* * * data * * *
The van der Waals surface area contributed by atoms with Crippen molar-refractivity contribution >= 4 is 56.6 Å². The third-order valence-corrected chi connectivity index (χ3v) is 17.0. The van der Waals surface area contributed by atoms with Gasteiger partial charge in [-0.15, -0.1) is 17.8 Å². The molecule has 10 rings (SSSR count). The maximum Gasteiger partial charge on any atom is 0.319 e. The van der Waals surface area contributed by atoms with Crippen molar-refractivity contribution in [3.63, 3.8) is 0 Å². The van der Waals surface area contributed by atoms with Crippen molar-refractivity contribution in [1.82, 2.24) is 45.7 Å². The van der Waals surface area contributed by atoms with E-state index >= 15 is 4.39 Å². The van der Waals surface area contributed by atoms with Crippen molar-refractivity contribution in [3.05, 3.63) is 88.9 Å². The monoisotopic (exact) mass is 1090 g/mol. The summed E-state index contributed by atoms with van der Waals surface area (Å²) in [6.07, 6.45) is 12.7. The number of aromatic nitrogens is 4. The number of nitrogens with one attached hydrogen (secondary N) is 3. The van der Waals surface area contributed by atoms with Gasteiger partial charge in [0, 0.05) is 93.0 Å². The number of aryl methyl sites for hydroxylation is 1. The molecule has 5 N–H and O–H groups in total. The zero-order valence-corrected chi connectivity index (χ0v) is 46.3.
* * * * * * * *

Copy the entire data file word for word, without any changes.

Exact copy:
The van der Waals surface area contributed by atoms with Crippen molar-refractivity contribution >= 4 is 56.6 Å². The third-order valence-corrected chi connectivity index (χ3v) is 17.0. The van der Waals surface area contributed by atoms with Gasteiger partial charge in [-0.15, -0.1) is 17.8 Å². The molecule has 10 rings (SSSR count). The maximum Gasteiger partial charge on any atom is 0.319 e. The van der Waals surface area contributed by atoms with Crippen molar-refractivity contribution in [3.63, 3.8) is 0 Å². The van der Waals surface area contributed by atoms with Crippen molar-refractivity contribution in [1.82, 2.24) is 45.7 Å². The van der Waals surface area contributed by atoms with E-state index >= 15 is 4.39 Å². The van der Waals surface area contributed by atoms with Crippen molar-refractivity contribution in [3.05, 3.63) is 88.9 Å². The monoisotopic (exact) mass is 1090 g/mol. The summed E-state index contributed by atoms with van der Waals surface area (Å²) in [6.07, 6.45) is 12.7. The number of aromatic nitrogens is 4. The number of nitrogens with one attached hydrogen (secondary N) is 3. The van der Waals surface area contributed by atoms with Gasteiger partial charge in [0, 0.05) is 93.0 Å². The number of aryl methyl sites for hydroxylation is 1. The molecule has 5 N–H and O–H groups in total. The zero-order valence-corrected chi connectivity index (χ0v) is 46.3.